I am curious what is being used to calculate the standard deviation of the average in gt.vertex_average and gt.edge_average
>>> t2=gt.Graph() >>> t2.add_vertex(2) >>> t2.add_edge(t2.vertex(0), t2.vertex(1)) >>> gt.vertex_average(t2, "in") (0.5, 0.35355339059327373) Now, shouldn't std be σ(n)=sqrt(((00.5)^2+(10.5)^2)/2)=0.5 ? also q(n1)=sqrt((0.5^2+0.5^2)/(21))~=0.70710 0.3535 is sqrt(2)/4 which happens to be σ(n1)/2, so it seems there is some relation to that. A little bigger graph. >>> t3=gt.Graph() >>> t3.add_vertex(5) >>> t3.add_edge(t3.vertex(0), t3.vertex(1)) >>> gt.vertex_average(t3, "in") (0.2, 0.17888543819998318) Now, we should have 0,1,0,0,0 series for vertex incoming degree. So Windows calc gives σ(n)=0.4 and σ(n1)~=0.44721, so where does 0.1788854 come from ? Reason, I am asking because, I have a large graph, where the average looks quite alright but the std makes no sense, as going by the histogram, degree values are quite a bit more distributed than the std would indicate. 
Administrator

Hi there,
On 05/21/2013 01:37 PM, VaSa wrote: > I am curious what is being used to calculate the standard deviation of the > average in gt.vertex_average and gt.edge_average These functions return the standard deviation of *the mean* not the standard deviation of the distribution, which is given by, \sigma_a = \sigma / sqrt(N) where \sigma is the standard deviation of the distribution, and N is the number of samples. >>>> t2=gt.Graph() >>>> t2.add_vertex(2) >>>> t2.add_edge(t2.vertex(0), t2.vertex(1)) >>>> gt.vertex_average(t2, "in") > (0.5, 0.35355339059327373) > > Now, shouldn't std be σ(n)=sqrt(((00.5)^2+(10.5)^2)/2)=0.5 ? > also q(n1)=sqrt((0.5^2+0.5^2)/(21))~=0.70710 The standard deviation of the mean is therefore: 0.5 / sqrt(2) = 0.35355339059327373... which is what you see. > A little bigger graph. >>>> t3=gt.Graph() >>>> t3.add_vertex(5) >>>> t3.add_edge(t3.vertex(0), t3.vertex(1)) >>>> gt.vertex_average(t3, "in") > (0.2, 0.17888543819998318) > > Now, we should have 0,1,0,0,0 series for vertex incoming degree. > So Windows calc gives σ(n)=0.4 and σ(n1)~=0.44721, so where does 0.1788854 > come from ? > Reason, I am asking because, I have a large graph, where the average looks > quite alright but the std makes no sense, as going by the histogram, degree > values are quite a bit more distributed than the std would indicate. If you want the deviation of the distribution to compare with the histogram, just multiply by sqrt(N). Cheers, Tiago  Tiago de Paula Peixoto <[hidden email]> _______________________________________________ graphtool mailing list [hidden email] http://lists.skewed.de/mailman/listinfo/graphtool signature.asc (567 bytes) Download Attachment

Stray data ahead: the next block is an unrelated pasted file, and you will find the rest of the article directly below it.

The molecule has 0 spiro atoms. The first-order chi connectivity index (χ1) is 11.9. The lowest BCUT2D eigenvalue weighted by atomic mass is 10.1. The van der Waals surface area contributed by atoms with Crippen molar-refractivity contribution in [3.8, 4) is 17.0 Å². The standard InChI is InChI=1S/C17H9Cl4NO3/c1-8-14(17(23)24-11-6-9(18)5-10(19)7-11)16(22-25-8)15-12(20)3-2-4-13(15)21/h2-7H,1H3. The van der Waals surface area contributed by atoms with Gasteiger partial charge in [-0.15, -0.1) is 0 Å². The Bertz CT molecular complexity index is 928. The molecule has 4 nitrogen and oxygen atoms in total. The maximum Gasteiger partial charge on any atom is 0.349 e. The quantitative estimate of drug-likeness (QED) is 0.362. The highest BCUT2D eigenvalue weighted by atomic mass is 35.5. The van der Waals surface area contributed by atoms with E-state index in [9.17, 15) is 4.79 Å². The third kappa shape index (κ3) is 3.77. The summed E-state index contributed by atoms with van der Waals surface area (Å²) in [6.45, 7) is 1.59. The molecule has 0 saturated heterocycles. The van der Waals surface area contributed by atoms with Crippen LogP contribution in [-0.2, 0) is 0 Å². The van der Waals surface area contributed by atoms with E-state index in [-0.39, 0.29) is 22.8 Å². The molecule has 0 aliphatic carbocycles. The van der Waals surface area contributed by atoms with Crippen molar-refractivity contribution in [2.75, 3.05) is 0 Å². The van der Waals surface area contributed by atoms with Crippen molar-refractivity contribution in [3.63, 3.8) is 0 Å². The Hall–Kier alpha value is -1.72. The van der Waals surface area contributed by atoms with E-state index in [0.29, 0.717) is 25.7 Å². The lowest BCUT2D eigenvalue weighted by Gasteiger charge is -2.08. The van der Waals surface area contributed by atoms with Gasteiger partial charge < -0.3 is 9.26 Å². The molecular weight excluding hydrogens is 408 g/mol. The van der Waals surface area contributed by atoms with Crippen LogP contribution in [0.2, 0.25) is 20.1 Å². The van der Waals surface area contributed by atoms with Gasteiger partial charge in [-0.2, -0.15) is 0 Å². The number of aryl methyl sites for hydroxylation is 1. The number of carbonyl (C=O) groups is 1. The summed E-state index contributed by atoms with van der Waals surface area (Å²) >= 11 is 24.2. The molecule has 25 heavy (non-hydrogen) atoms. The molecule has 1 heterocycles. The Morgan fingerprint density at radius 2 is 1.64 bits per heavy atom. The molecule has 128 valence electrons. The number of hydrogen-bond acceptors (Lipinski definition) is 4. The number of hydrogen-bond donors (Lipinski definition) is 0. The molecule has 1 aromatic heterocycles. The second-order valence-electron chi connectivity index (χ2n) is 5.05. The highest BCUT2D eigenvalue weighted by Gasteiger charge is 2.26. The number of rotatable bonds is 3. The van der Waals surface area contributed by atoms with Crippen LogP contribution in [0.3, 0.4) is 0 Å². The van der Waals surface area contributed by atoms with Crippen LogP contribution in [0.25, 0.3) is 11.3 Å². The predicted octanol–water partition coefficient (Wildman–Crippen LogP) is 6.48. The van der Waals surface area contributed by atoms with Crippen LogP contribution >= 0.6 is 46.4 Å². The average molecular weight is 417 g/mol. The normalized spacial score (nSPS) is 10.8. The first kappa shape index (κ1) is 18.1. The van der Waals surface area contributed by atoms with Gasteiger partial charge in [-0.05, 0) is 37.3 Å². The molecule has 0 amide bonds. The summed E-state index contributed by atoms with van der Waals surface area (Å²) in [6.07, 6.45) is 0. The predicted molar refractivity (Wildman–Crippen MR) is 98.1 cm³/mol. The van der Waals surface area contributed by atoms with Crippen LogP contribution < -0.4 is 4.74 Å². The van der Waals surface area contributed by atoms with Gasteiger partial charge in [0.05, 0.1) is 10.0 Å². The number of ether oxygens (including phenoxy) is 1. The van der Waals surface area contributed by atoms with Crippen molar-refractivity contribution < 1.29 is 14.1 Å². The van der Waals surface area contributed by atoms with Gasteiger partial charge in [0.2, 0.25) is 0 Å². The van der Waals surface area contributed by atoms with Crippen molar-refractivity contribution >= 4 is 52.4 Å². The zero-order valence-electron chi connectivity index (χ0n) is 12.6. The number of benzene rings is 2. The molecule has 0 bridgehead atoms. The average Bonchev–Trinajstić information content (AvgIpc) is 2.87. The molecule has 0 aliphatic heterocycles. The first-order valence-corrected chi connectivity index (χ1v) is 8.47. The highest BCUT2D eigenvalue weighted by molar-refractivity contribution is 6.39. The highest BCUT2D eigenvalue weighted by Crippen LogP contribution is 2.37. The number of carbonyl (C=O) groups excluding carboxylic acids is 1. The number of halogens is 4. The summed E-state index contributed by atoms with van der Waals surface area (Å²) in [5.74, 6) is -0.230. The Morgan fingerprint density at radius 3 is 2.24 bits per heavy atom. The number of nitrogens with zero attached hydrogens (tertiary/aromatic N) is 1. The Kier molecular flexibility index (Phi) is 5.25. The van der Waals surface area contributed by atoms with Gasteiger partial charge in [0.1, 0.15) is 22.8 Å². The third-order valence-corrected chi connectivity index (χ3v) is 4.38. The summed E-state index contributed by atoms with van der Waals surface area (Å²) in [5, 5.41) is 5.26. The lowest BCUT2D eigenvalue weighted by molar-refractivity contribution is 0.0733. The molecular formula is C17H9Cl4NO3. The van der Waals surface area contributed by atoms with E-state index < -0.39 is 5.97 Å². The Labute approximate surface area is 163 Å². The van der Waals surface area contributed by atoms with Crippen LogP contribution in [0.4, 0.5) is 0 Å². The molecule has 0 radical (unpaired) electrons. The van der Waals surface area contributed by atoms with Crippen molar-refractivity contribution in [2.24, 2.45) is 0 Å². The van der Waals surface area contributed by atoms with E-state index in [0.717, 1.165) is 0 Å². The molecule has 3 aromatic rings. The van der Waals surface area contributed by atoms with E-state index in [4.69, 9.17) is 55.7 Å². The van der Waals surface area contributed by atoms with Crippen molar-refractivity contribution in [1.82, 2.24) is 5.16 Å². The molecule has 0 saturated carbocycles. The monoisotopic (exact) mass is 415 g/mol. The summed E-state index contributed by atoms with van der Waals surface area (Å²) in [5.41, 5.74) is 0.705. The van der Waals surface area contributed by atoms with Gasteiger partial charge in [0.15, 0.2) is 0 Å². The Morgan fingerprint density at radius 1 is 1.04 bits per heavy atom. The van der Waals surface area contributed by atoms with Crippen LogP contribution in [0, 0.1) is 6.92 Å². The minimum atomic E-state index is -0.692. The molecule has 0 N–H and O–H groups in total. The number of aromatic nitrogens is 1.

Tiago de Paula Peixoto <tiago@skewed.de> 
Hi, there
I had the same problem. This topic answered me what I wanted, but I have a doubt: Why this calculation is more importante/often then just standard deviation of the distribution? It is just a curiosity because I never saw that measurement :) Thanks, Éverton  Sent from: https://nabble.skewed.de/ _______________________________________________ graphtool mailing list [hidden email] https://lists.skewed.de/mailman/listinfo/graphtool 
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Am 16.07.20 um 21:45 schrieb Éverton Fernandes da Cunha:
> Hi, there > > I had the same problem. This topic answered me what I wanted, but I have a > doubt: Why this calculation is more importante/often then just standard > deviation of the distribution? Because we want to express the uncertainty of the mean, not of the distribution. > It is just a curiosity because I never saw that measurement :) https://en.wikipedia.org/wiki/Standard_deviation#Standard_deviation_of_the_mean  Tiago de Paula Peixoto <[hidden email]> _______________________________________________ graphtool mailing list [hidden email] https://lists.skewed.de/mailman/listinfo/graphtool

Tiago de Paula Peixoto <tiago@skewed.de> 
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